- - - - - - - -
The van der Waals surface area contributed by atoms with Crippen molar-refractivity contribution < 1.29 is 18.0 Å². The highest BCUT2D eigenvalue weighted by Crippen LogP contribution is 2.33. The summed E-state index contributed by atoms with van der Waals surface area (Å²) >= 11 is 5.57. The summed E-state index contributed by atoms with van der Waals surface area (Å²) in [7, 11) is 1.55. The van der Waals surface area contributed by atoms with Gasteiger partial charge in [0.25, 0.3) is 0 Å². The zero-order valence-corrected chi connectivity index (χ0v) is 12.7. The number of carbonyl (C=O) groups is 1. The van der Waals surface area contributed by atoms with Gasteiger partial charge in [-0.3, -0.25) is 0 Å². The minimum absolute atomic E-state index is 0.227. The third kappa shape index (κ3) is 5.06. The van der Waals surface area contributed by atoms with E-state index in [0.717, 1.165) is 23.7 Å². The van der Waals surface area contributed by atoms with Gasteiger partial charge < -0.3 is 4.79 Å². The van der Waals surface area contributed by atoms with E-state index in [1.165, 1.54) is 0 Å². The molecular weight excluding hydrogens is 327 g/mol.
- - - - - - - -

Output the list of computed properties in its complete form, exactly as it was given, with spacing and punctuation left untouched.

The van der Waals surface area contributed by atoms with Crippen molar-refractivity contribution < 1.29 is 18.0 Å². The highest BCUT2D eigenvalue weighted by Crippen LogP contribution is 2.33. The summed E-state index contributed by atoms with van der Waals surface area (Å²) >= 11 is 5.57. The summed E-state index contributed by atoms with van der Waals surface area (Å²) in [7, 11) is 1.55. The van der Waals surface area contributed by atoms with Gasteiger partial charge in [0.25, 0.3) is 0 Å². The zero-order valence-corrected chi connectivity index (χ0v) is 12.7. The number of carbonyl (C=O) groups is 1. The van der Waals surface area contributed by atoms with Gasteiger partial charge in [-0.3, -0.25) is 0 Å². The minimum absolute atomic E-state index is 0.227. The third kappa shape index (κ3) is 5.06. The van der Waals surface area contributed by atoms with E-state index in [0.717, 1.165) is 23.7 Å². The van der Waals surface area contributed by atoms with Gasteiger partial charge < -0.3 is 4.79 Å². The van der Waals surface area contributed by atoms with E-state index in [1.165, 1.54) is 0 Å². The molecular weight excluding hydrogens is 327 g/mol.